Lancet. 2006 Oct 14;368(9544):1365-76. doi: 10.1016/S0140-6736(06)69561-5.


Varicella-zoster virus, a herpesvirus, causes varicella (chickenpox) and, after endogenous reactivation, herpes zoster (shingles). Varicella, which is recognised by a characteristic vesicular rash, arises mainly in young children, although older individuals can be affected. In immunocompetent patients, symptoms are usually mild to moderate, but an uncomplicated severe case can have more than 1000 lesions and severe constitutional symptoms. Serious complications--including central nervous system involvement, pneumonia, secondary bacterial infections, and death--are sometimes seen. Varicella can be prevented by vaccination. Vaccine is about 80-85% effective against all disease and highly (more than 95%) effective in prevention of severe disease. In the USA, a routine childhood immunisation programme has reduced disease incidence, complications, hospital admissions, and deaths in children and in the general population, indicating strong herd immunity. Similar immunisation programmes have been adopted by some other countries, including Uruguay, Germany, Taiwan, Canada, and Australia, and are expected to be implemented more widely in future.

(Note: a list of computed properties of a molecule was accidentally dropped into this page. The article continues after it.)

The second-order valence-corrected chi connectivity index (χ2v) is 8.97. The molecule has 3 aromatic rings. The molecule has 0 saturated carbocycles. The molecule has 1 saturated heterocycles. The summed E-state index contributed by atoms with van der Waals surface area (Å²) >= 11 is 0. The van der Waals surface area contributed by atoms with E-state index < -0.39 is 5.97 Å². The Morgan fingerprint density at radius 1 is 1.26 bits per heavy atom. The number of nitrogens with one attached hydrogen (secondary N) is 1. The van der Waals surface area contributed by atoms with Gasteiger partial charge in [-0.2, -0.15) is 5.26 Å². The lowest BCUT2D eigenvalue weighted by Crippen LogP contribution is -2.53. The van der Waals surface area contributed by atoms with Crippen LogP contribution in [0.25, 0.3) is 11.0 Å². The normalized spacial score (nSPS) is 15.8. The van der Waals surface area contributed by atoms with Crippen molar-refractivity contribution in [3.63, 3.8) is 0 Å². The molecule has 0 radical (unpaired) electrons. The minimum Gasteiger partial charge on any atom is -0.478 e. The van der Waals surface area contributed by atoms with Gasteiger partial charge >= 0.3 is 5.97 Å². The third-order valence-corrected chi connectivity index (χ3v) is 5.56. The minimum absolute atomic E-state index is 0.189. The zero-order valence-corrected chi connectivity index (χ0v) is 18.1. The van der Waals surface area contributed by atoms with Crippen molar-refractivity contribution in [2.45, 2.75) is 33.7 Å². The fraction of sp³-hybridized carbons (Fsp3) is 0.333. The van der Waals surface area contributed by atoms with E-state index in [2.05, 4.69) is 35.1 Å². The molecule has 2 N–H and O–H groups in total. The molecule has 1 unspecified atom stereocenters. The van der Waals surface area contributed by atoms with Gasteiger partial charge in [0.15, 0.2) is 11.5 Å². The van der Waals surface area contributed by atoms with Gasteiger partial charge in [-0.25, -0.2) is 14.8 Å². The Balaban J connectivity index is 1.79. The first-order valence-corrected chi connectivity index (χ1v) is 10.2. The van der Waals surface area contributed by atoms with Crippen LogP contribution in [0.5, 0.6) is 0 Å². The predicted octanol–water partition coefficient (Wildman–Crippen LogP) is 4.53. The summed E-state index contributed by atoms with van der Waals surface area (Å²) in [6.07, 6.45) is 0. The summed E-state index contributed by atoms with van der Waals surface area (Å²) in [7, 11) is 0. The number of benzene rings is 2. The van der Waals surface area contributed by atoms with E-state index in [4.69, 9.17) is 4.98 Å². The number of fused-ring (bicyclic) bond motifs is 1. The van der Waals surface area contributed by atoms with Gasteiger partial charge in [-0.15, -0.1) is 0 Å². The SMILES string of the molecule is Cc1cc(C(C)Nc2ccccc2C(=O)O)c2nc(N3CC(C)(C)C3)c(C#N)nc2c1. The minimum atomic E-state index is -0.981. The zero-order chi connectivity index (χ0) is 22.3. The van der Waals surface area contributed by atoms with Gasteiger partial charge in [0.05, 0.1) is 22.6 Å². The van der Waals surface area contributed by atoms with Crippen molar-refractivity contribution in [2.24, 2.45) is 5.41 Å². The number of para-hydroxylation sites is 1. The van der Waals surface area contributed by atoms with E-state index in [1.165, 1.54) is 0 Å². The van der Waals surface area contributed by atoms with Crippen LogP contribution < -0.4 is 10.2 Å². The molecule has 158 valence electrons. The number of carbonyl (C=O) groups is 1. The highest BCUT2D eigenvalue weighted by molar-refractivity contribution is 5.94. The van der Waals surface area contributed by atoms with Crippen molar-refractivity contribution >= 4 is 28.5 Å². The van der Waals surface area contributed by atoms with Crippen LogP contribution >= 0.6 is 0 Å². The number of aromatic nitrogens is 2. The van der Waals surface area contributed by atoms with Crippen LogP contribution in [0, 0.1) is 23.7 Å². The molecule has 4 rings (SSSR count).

Publication types

  • Review

MeSH terms

  • Acyclovir / therapeutic use*
  • Anti-Inflammatory Agents, Non-Steroidal / adverse effects
  • Anti-Inflammatory Agents, Non-Steroidal / therapeutic use
  • Antibodies, Viral / blood
  • Antiviral Agents / therapeutic use*
  • Chickenpox Vaccine*
  • Chickenpox* / epidemiology
  • Chickenpox* / physiopathology
  • Chickenpox* / prevention & control
  • Child
  • Child, Preschool
  • Humans
  • Incidence
  • Infant


  • Anti-Inflammatory Agents, Non-Steroidal
  • Antibodies, Viral
  • Antiviral Agents
  • Chickenpox Vaccine
  • Acyclovir